The reason for thermal runaway is that the VBE for each output transistor depends on temperature, falling with increasing temperature.  If the bias voltage is fixed then as the transistor gets warm and its VBE drops, it turns on more, and gets hotter.  This is a positive feedback loop that quickly leads (as you found) to thermal runaway, and if not quickly caught the destruction of the output pair.

With an emitter resistor between each emitter and the half-rail the result of more current is more voltage drop across the resistor, and this is in opposition to the drop of VBE.  If the resistor is large enough, and it doesn't need to be very large, the voltage across the emitter resistor will rise faster than VBE falls, reducing the thermal loop gain below unity and making the output stage thermally stable.

So the first thing to do is add a couple of emitter resistors.

Another thermal feedback loop exists between the transistor cases and the three bias diodes and ideally at least two of these should be tightly thermally couple to the output transistor cases (to increase the loop frequency response/reduce loop delay by greatly reducing the delay between the transistors getting hot and the diodes following).

Purely for physical reasons transistors in cases such as TO-220 are a whole lot easier to mount in intimate contact on the (TO-3) output transistor mounting bolts (thermally coupled but electrically isolated).  My personal favorite is to mount a couple of BD139's (or BD140's, doesn't matter, just get the polarity right) on or very near the output devices, and use the E-B junctions as two of the bias diodes.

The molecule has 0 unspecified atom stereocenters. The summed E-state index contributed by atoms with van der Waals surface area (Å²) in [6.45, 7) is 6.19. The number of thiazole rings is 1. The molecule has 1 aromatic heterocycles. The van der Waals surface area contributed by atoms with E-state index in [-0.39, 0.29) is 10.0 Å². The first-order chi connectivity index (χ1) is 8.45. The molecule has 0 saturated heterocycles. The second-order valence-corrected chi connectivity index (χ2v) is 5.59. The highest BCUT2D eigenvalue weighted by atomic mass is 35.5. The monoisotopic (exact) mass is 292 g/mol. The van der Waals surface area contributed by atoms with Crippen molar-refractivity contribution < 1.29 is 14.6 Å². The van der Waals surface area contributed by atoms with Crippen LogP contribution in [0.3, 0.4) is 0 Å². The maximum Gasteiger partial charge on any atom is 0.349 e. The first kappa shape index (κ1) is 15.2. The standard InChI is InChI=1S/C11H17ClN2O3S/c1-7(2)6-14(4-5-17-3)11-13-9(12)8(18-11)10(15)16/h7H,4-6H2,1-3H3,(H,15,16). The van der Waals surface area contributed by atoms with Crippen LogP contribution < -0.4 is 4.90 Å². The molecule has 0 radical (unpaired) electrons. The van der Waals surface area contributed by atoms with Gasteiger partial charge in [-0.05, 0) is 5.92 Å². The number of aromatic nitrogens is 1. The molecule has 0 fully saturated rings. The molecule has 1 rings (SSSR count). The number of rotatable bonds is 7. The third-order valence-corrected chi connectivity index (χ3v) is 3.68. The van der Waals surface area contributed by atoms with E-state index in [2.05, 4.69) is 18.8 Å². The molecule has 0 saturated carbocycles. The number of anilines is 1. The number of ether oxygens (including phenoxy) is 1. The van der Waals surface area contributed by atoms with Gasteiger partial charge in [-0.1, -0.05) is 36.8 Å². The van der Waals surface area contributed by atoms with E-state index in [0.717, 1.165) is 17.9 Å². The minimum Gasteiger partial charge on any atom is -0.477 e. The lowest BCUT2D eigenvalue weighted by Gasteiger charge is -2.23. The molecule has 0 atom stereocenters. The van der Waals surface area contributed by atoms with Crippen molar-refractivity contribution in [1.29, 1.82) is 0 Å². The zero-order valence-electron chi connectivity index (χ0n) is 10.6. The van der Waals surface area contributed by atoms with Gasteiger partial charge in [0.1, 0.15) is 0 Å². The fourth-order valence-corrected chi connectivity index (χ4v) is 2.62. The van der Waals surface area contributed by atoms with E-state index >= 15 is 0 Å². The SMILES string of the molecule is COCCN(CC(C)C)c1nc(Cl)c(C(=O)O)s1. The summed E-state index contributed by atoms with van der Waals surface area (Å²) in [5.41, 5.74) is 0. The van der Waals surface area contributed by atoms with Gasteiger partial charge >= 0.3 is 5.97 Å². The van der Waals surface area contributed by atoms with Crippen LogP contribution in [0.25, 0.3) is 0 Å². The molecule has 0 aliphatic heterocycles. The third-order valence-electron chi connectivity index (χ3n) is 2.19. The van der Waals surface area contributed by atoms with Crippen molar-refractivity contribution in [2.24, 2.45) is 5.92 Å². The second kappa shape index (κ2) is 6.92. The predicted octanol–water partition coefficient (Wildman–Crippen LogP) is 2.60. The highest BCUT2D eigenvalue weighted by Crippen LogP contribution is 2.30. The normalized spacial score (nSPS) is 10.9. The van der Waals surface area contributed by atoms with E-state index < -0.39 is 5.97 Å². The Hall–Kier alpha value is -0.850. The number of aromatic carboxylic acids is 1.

In some stereo amps you will find a 3-way tagstrip mounted on one of the transistor bolts, carrying a normal diode bent over so it rests on the top of the transistor case and with a glob of thermal paste to improve coupling - a bit agricultural, but effective.


Quote from: cbg Rick
lowering the values of R9 and R10

It might, but at the expense of increasing the dissipation in the drivers, and it doesn't address the basic problem of currently having a thermal loop gain above unity, and runaway - the output transistors get hotter faster than the thermal compensation diodes in the bias chain can pull back the base current injection.

A way to reduce the bias is to reduce the value of R6/100r, but that alone won't reduce the thermal loop gain, just start it off at a lower value.  This might make the amp thermally stable at idle but won't stop runaway once it is driven.

It may seem strange but this thermal loop between output transistors and their compensation diodes is subject to the same stability criteria as an electrical feedback loop.

If the loop gain remains well below unity, say x0.7, the output stage will finally settle to a steady state, but the closer it is to unity the longer it will take until it settles, and may significantly over- and under-shoot before it does.

As it comes to unity (e.g. x0.99) the whole amp may go into a slow thermal oscillation, continuously ramping up and down but never settling.  {in a marginal case you can even get an oscillation on an oscillation, an idle current wobble that dies away only to keep reappearing.  This can be over periods of tens of seconds to minutes, and can depend on the ambient temperature.}

As it comes above unity the output stage will be thermally unstable, what you have now, and may well self-destruct if not caught in time.

The acid test for thermal stability is a half hour run into a dummy load at about 2/3rds full power at a high ambient temperature (heat lamp), and you are looking for the heatsink temperature to settle under drive, then for the output pair current to ramp down to idle as soon as drive is removed.

HTH
If you say theory and practice don't agree you haven't applied enough theory.